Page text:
This section provides a wealth of information about the knee; conditions that can affect it, treatment options and detail on the operations along with rehabilitation afterwards.
These pages are provided for general information only — you should not undertake any part of a programme unless instructed by your consultant or physiotherapist.
If you have had or are about to undertake knee surgery in my care, I hope that you will find these information sheets useful. The area is forever expanding as new innovations and information becomes available.
There is also a section of patient stories where patients have written helpful information about their journey to recovery. If you have anything to add to the site about your own experiences, please contact Mr Spalding at his office.
  • Knee Conditions and Topics
  • How Does Weight Affect My Knees
  • Knee Osteoarthritis and Obesity
  • The Torn Meniscus (Cartilage)
  • Coping with the Worn Knee
  • The Female Athlete - ACL injuries
  • Acute Knee Injury
  • SONK - Patient Info
  • General information about the knee

Knee Conditions and Topics

This section provides a wealth of information about the knee; conditions that can affect it, treatment options and detail on the operations along with rehabilitation afterwards.

These pages are provided for general information only — you should not undertake any part of a programme unless instructed by your consultant or physiotherapist.

If you have had or are about to undertake knee surgery in my care, I hope that you will find these information sheets useful. The area is forever expanding as new innovations and information becomes available.

There is also a section of patient stories where patients have written helpful information about their journey to recovery. If you have anything to add to the site about your own experiences, please contact Mr Spalding at his office.

How Does Weight Affect My Knees

We are a growing population, not just in number but also in size! In 2011 almost 25% of the English population was obese and these numbers continue to rise.

Most of us understand that being significantly overweight can cause all sorts of problems with health such as high blood pressure, heart disease and diabetes, but what is it doing to our joints?

As rates of obesity have gone up in the UK, so have rates of osteoarthritis of the knee.

What is osteoarthritis of the knee?

Osteoarthritis, sometimes called OA, degeneration or ‘wear and tear’ is the progressive loss of a joint’s articular cartilage, this causes the joint to become stiff and painful. Articular cartilage creates a smooth protective covering over the ends of our bones so that we can move our joints freely without friction. Articular cartilage is only a few millimeters thick, over the years it can become worn away and the joint can become painful, this is osteoarthritis.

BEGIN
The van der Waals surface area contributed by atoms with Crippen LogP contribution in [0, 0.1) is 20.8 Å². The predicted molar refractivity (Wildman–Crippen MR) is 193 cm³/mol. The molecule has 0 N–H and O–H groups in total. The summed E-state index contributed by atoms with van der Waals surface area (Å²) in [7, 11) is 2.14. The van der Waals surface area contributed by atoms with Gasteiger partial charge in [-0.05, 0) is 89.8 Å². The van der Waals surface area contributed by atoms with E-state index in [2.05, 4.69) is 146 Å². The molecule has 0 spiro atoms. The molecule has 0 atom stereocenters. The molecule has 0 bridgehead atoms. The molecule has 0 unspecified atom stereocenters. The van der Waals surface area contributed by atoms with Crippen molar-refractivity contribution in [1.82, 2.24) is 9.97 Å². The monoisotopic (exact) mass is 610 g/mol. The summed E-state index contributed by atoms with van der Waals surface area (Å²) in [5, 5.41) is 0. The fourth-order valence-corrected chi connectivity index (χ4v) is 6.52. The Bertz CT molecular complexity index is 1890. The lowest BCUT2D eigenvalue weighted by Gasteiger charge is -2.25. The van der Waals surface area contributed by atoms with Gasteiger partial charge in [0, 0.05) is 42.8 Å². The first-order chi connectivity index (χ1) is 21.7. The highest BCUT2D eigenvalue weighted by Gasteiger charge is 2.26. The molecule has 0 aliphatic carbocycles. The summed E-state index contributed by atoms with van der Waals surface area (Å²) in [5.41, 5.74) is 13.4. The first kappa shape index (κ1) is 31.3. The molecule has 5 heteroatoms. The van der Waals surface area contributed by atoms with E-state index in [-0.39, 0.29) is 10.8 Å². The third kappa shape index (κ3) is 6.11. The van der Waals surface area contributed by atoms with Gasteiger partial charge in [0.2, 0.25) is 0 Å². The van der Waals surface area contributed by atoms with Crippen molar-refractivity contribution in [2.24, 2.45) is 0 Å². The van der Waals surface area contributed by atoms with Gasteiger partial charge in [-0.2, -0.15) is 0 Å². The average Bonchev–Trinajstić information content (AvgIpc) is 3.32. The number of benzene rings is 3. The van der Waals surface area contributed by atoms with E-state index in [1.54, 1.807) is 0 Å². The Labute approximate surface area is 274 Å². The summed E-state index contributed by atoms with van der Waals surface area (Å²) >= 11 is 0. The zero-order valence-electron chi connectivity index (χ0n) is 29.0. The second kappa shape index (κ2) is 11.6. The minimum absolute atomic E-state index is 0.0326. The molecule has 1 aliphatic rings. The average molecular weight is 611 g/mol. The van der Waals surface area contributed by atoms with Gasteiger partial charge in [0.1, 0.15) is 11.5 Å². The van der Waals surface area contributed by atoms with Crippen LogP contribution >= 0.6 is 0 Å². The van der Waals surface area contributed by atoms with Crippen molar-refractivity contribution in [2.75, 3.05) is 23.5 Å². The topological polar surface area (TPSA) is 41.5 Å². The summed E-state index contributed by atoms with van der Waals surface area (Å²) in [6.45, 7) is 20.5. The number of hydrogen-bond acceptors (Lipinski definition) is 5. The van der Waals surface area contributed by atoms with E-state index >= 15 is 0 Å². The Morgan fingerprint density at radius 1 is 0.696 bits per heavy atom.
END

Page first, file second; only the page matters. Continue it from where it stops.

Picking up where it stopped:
How do I know if am overweight?

Body mass index (BMI) and waist circumference can be used to estimate if you are a healthy weight. You can work out your BMI by dividing your weight in Kg by your height in meters2. A waist circumference over 102cm for men or 88cm for women is considered obese.

Find a BMI calculator tool here:
What is a healthy BMI for an adult?
less than 18.5 Underweight
18.5 – 24.9 Ideal
25 – 29.9 Overweight
30 – 39.9 Obese
40 +  Very Obese
How does being overweight affect my knees? Research shows that if you are overweight or obese you are at three times greater risk of getting knee osteoarthritis than the rest of the population. Your risk of knee OA also goes up the heavier you are, by 35% for each 5 BMI units you gain. Simply put; gaining weight increases the chances that you will suffer with osteoarthritis of the knees leading to pain and stiffness of the joints. The good news.  Losing weight reduces your chances of developing knee OA

Knee Osteoarthritis and Obesity

But what if I already have knee OA? If you already have problems with your knees there is clear evidence that losing weight reduces the symptoms of pain and immobility and can delay or prevent surgical intervention. These findings are regardless of the level of structural damage caused by OA, improvement in symptoms is found in patients who lose weight no matter what their x-rays say. There are benefits to losing weight if you need a knee replacement too. Performing a total knee replacement operation on an obese patient is technically more challenging for the surgeon, the surgery takes longer to perform and there is a higher risk of complications like infection. Over time implants used in total knee replacement fail more quickly in obese patients. What is the best way to lose weight? Studies show the most effective means of losing weight is following a lifestyle that gives you a ‘continuous energy deficit’. This essentially means that the amount of energy you put into your body as food and drink should be less than the amount of energy you use in your daily activities. Effective, long-lasting weight loss is achieved through adjusting your lifestyle, rather than crash dieting. Finding the best strategy that works for YOU is important and getting support from your family and friends can make a big difference. There are many weight loss plans and methods out there to chose from; here are some suggestions for effective weight loss programs. Weight Loss Guide    |    How to Lose Weight Exercise is an obvious way to lose weight but knee pain can make weight-bearing activities difficult. Running, football or squash may not be possible due to pain. With all types of exercise, be guided by what you can do comfortably and stop if it hurts too much. Cycling and swimming are excellent exercise alternatives that put minimal strain on the knees, but still get your heart rate up and burn calories. If you can move about comfortably there is evidence that combining weight loss through diet and regular long-term exercise is effective at improving arthritis pain and mobility, in addition to the normal care you receive from your GP. Either weight loss or exercise is better than standard care alone, but combining both gets even better results. If you are overweight or obese aim for losing 5% of your total current weight over 20 weeks to give symptom relief. Losing 10% within 12 weeks has been shown to have even more significant clinical effects. What if I wait until after my surgery to lose weight? The evidence says this is not the general rule! One study showed that after knee replacement 21% of patients gained further weight whilst only 14% lost weight. Don’t put off until tomorrow, what you can do today! Weight loss reduces symptoms, delays surgery and, if surgery does become necessary, improves the outcomes you will experience. Written by Rachel Milner (Medical Student) for the knee team UHCW NHS Trust